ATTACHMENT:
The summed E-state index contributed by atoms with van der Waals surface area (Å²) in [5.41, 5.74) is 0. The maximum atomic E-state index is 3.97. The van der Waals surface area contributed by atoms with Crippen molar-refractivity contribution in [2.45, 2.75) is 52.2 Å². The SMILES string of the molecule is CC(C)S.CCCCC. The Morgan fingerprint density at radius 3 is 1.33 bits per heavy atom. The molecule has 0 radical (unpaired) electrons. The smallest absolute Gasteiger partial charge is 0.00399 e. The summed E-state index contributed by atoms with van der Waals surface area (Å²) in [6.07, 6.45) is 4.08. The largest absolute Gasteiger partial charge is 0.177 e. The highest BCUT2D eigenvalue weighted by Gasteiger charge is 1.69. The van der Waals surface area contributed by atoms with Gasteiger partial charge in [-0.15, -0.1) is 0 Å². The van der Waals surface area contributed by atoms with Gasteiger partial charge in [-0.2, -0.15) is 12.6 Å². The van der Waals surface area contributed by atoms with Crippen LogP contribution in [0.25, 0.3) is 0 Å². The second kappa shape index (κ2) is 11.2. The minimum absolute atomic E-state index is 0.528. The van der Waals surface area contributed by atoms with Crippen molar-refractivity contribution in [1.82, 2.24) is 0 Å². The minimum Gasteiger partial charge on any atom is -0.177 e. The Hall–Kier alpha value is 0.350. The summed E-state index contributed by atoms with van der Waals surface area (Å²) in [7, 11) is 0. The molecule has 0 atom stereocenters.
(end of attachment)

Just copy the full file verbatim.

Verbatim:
The summed E-state index contributed by atoms with van der Waals surface area (Å²) in [5.41, 5.74) is 0. The maximum atomic E-state index is 3.97. The van der Waals surface area contributed by atoms with Crippen molar-refractivity contribution in [2.45, 2.75) is 52.2 Å². The SMILES string of the molecule is CC(C)S.CCCCC. The Morgan fingerprint density at radius 3 is 1.33 bits per heavy atom. The molecule has 0 radical (unpaired) electrons. The smallest absolute Gasteiger partial charge is 0.00399 e. The summed E-state index contributed by atoms with van der Waals surface area (Å²) in [6.07, 6.45) is 4.08. The largest absolute Gasteiger partial charge is 0.177 e. The highest BCUT2D eigenvalue weighted by Gasteiger charge is 1.69. The van der Waals surface area contributed by atoms with Gasteiger partial charge in [-0.15, -0.1) is 0 Å². The van der Waals surface area contributed by atoms with Gasteiger partial charge in [-0.2, -0.15) is 12.6 Å². The van der Waals surface area contributed by atoms with Crippen LogP contribution in [0.25, 0.3) is 0 Å². The second kappa shape index (κ2) is 11.2. The minimum absolute atomic E-state index is 0.528. The van der Waals surface area contributed by atoms with Crippen molar-refractivity contribution in [1.82, 2.24) is 0 Å². The minimum Gasteiger partial charge on any atom is -0.177 e. The Hall–Kier alpha value is 0.350. The summed E-state index contributed by atoms with van der Waals surface area (Å²) in [7, 11) is 0. The molecule has 0 atom stereocenters.